There is an article on www.foxnews.com today that I have received from several people that merits some commentary. It is about a Methodist pastor who was fired by his church because of his stating on Facebook that he agrees with “Pastor” Rob Bell’s new book “Love Wins” in the assertion that there is no hell. Here’s the link if you’d like to read the entire thing: http://www.foxnews.com/us/2011/03/24/whos-hell-michigan-pastors-book-sparks-debate-eternal-torment/#
Some of the statements he makes are completely outrageous for someone who claims to not only be a Christian but to be a pastor, responsible for the teaching and encouragement of others. Here’s a couple of excerpts, including some comments on what Bell teaches in his book:
Bell, the pastor of the 10,000-member Mars Hill Bible Church in Grand Rapids, Mich., criticizes the belief that a select number of Christians will spend eternity in the bliss of heaven while everyone else is tormented forever in hell.
“This is misguided and toxic and ultimately subverts the contagious spread of Jesus’ message of love, peace, forgiveness and joy that our world desperately needs to hear,” Bell writes in his book.
“Misguided” and “toxic”? Really? Jesus Himself teaches clearly that there is a literal hell (Matthew 8:11-12, 10:28; Luke 12:5, 16:19-31) –was He misguided? He further claimed that the only way to the Father was through a relationship with Him (John 14:6)–is that “toxic”? Bell’s complete and total contempt of and disregard for the Biblical teaching of the substitutionary atonement of Christ is what is misguided here, and leading people to believe that it is possible to get to heaven because we are “good” is not only toxic, it is heresy.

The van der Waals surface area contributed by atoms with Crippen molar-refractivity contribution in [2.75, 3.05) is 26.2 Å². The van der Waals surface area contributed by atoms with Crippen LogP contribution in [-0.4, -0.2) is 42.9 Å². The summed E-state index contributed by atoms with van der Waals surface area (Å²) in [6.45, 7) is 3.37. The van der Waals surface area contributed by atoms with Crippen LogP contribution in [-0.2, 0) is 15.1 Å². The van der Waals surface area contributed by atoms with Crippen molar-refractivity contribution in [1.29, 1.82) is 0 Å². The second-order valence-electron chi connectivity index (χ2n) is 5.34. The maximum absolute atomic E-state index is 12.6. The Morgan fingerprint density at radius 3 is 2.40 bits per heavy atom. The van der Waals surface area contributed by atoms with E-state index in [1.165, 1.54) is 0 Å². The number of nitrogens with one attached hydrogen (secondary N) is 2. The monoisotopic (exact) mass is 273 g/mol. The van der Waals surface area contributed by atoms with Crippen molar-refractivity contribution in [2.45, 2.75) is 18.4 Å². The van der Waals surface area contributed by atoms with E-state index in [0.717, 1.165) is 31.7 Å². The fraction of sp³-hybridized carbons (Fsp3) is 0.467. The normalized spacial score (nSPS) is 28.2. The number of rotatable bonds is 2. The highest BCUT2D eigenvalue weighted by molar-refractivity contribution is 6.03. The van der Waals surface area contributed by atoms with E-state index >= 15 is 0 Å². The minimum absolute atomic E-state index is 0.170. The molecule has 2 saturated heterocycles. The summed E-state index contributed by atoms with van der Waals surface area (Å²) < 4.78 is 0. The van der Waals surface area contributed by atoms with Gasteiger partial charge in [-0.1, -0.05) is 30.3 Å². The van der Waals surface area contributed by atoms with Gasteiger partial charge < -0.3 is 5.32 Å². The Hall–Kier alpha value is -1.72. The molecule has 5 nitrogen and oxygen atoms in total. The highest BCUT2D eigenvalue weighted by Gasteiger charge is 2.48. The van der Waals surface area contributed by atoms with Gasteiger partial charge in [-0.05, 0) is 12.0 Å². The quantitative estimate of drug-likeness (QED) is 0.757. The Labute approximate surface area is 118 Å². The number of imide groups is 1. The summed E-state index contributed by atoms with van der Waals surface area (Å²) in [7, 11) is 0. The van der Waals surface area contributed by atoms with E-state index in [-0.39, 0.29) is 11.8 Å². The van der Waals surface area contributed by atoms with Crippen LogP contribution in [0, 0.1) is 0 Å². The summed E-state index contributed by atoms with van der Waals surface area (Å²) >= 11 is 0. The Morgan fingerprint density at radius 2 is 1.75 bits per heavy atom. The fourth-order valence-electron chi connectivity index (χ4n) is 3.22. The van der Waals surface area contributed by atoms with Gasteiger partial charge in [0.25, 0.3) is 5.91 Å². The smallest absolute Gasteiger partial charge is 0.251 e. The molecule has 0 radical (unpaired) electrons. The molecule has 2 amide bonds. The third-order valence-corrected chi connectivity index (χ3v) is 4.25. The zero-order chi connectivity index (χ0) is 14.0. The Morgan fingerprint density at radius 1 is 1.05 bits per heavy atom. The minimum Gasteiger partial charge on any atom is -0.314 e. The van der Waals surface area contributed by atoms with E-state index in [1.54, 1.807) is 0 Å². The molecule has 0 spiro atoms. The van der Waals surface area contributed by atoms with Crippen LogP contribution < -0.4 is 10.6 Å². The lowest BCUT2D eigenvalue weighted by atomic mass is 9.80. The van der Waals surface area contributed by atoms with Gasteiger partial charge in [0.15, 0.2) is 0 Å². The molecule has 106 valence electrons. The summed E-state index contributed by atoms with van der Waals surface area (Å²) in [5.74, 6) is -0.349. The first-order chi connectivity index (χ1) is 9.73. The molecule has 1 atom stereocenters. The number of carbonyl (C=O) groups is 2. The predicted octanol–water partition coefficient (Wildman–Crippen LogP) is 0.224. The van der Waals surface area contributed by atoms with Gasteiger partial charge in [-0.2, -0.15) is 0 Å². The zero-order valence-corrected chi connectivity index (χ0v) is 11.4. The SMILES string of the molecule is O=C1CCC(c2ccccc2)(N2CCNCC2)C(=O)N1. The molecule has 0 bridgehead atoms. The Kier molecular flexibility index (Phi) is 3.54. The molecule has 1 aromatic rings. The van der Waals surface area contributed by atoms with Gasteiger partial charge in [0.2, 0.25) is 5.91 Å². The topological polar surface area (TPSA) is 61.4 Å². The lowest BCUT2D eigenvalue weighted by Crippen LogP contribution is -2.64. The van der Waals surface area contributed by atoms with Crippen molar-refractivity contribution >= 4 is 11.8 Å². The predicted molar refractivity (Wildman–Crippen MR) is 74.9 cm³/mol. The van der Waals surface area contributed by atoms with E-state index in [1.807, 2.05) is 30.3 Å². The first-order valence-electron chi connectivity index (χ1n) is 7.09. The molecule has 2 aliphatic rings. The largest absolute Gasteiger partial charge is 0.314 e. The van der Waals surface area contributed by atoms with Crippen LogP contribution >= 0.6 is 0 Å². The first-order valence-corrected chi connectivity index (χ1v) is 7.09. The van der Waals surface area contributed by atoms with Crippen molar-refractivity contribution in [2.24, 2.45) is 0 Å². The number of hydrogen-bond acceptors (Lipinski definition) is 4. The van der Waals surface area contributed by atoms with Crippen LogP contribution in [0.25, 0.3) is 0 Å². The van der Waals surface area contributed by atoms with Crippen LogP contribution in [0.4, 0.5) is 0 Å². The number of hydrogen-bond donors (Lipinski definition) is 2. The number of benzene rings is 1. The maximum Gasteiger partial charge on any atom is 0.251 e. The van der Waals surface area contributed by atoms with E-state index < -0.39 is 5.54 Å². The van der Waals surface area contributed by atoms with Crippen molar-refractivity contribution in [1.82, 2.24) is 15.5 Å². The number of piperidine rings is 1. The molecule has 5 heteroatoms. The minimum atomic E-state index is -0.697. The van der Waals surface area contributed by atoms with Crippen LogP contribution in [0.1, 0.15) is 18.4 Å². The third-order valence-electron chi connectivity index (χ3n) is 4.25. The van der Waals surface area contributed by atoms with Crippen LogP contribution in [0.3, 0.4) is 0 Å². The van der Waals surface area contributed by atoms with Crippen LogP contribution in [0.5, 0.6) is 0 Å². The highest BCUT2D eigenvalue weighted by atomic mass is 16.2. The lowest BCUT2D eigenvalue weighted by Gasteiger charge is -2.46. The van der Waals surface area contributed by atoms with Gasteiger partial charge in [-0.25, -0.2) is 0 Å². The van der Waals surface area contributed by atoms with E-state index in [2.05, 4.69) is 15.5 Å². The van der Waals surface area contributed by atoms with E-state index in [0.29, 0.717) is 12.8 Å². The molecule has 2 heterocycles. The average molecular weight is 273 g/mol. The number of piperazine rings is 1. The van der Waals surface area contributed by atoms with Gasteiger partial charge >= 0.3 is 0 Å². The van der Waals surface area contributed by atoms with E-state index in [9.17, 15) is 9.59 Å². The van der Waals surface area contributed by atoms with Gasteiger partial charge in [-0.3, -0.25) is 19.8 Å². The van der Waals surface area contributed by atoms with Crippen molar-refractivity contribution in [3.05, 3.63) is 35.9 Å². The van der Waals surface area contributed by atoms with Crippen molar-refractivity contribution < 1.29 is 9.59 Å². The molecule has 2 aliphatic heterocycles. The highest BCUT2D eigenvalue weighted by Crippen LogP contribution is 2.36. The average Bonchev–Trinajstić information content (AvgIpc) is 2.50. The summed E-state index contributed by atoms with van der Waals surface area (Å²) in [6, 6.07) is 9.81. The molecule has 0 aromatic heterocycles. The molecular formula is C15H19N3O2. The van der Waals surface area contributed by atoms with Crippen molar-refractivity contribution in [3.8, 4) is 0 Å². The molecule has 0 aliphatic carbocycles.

The Methodist “pastor”, Chad Holtz, was “shocked” that his congregation fired him for abandoning core Biblical truth.
Holtz, 36, who has served as pastor of Marrow’s Chapel for almost four years, said he took to Facebook on March 2 to share his “personal journey” with the notion of hell as a place of torment.
He told FoxNews.com that he wrote about the four things he “lost” when he “lost the idea of hell.”
“I lost the idol of belief; I lost a very powerful and useful motivator — fear; I lost the right to hate my enemy and I lost my place in a tribe,” he said.
“The idol of belief”? That doesn’t sound like a very good thing, as belief is inextricably linked to faith, and the Bible says, “For by grace you have been saved through faith; and that not of yourselves, it is the gift of God; not as a result of works, so that no one may boast.” (Ephesians 2:8-9). Without belief, there is nothing but bragging about how “spiritual” one is.
He lost “fear”? Not very wise: “The fear of the Lord is the beginning of wisdom” (Psalm 111:10a). The author of proverbs goes even further: “The fear of the Lord is the beginning of knowledge, but fools despise wisdom and instruction” (Proverbs 1:7). He later states that anyone who does not choose “the fear of the Lord” is one who hates knowledge (Prov. 1:29). Jesus Himself teaches that fear is not only healthy but necessary: “Do not fear those who kill the body but are unable to kill the soul; but rather fear Him who is able to destroy both soul and body in hell” (Matthew 10:28).
“The right to hate my enemy?” We are never given that right in Scripture. Quite the opposite, Jesus says “But I say to you, love your enemies, bless those who curse you, do good to those who hate you, and pray for those who spitefully use you and persecute you” (Matthew 5:44).